This will be a huge problem that needs solving on the cannondale. But since i'm OK with a no suspension frontend on this bike, i don't even wanna think about that for now.

This other fella from bent rider online had major wheel flop with a low offset fork, until he went in the other direction and added significantly more offset than the 16" fork. What it looks like is that the offset on this fork is proportional ( if not a little more than OE ) to the added length of the fork.

Image

https://www.bentrideronline.com/message ... 180&page=6
Beauty may of course be in the eyes of the creator, but I'm happy with the end result. Unlike with my original low trail fork the handling is absolutely fine and the bike retains most of its slow speed manoevreablity with better handling at speed. And speed is definitely improved... it rolls much more easily, and on my test ride I was up to 20 mph on the flat without really trying. The bike with the original 16" front wheel felt like I was riding through treacle most of the time and reaching 20 mph was only really possible downhill.

I am on the shorter side, pretty lightweight, and this is an XL frame so I've managed to get away without any unicycle moments - taller, heavier riders on shorter frames might not be so lucky!

So what am i gonna do?

I'd look up the rans fork, if their website was working as of writing :mrgreen:
But i think the rans is made of aluminum, which would be a huge step back for smoothing out the bumps.

However, what i'm thinking is that i could pick up a light weight ( preferred so that it has some give ) steel 20" disc fork and bribe a local machine shop to bend the tubes for me. It could take a couple rounds of bending, throwing the fork on the bike, and giving it a spin. This is something i should do after electrifying the bike, so that i can quickly hit the top speed of 30mph during testing.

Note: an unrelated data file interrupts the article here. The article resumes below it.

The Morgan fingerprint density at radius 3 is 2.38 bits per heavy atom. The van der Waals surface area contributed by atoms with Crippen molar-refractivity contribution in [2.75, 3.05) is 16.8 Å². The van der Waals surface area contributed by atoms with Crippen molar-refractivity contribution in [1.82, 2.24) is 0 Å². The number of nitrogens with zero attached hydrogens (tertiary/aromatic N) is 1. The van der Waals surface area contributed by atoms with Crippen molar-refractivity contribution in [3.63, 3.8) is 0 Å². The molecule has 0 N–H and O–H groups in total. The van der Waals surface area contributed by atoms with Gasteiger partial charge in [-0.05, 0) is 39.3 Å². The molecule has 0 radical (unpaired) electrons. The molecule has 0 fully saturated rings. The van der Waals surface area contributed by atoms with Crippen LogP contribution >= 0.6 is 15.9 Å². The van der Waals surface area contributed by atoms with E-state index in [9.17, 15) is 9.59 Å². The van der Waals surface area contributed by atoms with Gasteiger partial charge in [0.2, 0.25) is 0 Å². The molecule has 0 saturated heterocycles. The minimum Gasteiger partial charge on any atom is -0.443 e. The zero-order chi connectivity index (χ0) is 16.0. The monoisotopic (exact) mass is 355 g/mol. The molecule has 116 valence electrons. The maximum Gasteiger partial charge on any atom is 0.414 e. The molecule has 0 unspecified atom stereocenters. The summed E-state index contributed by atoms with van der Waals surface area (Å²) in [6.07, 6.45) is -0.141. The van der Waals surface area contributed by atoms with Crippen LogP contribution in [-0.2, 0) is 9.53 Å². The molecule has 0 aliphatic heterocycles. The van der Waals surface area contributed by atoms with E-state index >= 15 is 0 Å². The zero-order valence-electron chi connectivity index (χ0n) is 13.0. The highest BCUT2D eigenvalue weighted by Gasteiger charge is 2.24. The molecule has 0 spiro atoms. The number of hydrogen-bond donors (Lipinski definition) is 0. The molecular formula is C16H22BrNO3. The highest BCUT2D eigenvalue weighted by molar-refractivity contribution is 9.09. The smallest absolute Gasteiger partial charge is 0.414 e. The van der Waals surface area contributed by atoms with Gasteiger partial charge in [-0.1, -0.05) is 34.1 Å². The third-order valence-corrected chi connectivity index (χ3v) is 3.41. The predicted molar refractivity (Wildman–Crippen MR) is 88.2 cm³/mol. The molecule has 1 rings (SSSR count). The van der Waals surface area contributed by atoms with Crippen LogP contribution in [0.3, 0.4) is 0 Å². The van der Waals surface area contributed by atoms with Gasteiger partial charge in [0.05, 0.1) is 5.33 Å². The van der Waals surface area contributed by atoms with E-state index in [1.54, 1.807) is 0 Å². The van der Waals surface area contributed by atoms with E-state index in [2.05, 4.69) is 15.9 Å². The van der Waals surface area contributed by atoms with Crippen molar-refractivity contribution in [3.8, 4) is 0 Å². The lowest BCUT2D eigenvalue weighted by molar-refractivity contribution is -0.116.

The 16 x 2.0" front tire is comfortable/safe enough for now.
Efficiency is everything :bolt:

My first major build: 1.6kW 8T MAC motor on a Trek 4500.
The new all-arounder: Leafmotor 1500w @ 4kW on a Turner O2 full suspension.
The monster scooter: 20" eZee on a Cannondale Semi Recumbent.
Whipper-snapper: ? on a lightweight BikeE Semi Recumbent

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neptronix   100 GW

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Re: Lightweight efficiency oriented BikeE conversion

Post by neptronix » Aug 13 2019 3:05pm

OK... with a 16 x 2.125 tire on the front OE rim, i have about 5mm left on each side.
So i ordered up a BMX oriented 16 x 2.25", and if i need to put a tiny divot in the fork to get the thing to fit, so be it.

Going from a 1.5" to a 1.95" gave me a significant comfort increase, so i think adding another 0.3" will make an impact.

I read a horror story about a front bikeE fork collapsing from swbluto here on the forum. Turns out he hit a 3"-4" pothole at 19mph. But this was a super early model from 1993.

Image

Looking at this, the way the fork folded is pretty interesting. This looks completely unlike the fork on my bike, and may actually be weaker. I cannot find any information on the first year bikeE's and this fork. So maybe i'm getting worried over nothing and maxing out the tire will be plenty sturdy.


Tonight i will give 'er another ride and adjust session. I've installed superman bars, took some tension out of the top of the seat so i can lean back further, and installed a smidge taller tire, so it'll be interesting to see how much faster the bike is.


I have an idea for a mid drive system that uses the original seat rails from the bike to hold a hub up next to the cranks, then chain drives the cranks directly. The 3lbs Xiongda YTW-06 dual reduction gear hub i have should be perfect for this. But ideally i'd like the tiny bafang because the bafang dual reduction hubs have MUCH better freewheeling.

I'll use the original seat sliders for the mid drive setup, and replace the current known weak ones with these bad bois:
https://store.bicycleman.com/products/b ... at-sliders

Perhaps this seat slider mid drive and the battery mount could be one composite piece. It could either hang below, or above the tube. I need to head to the hardware store to see if i can get some nice 'U' shaped metal to form the foundation.
Efficiency is everything :bolt:

My first major build: 1.6kW 8T MAC motor on a Trek 4500.
The new all-arounder: Leafmotor 1500w @ 4kW on a Turner O2 full suspension.
The monster scooter: 20" eZee on a Cannondale Semi Recumbent.
Whipper-snapper: ? on a lightweight BikeE Semi Recumbent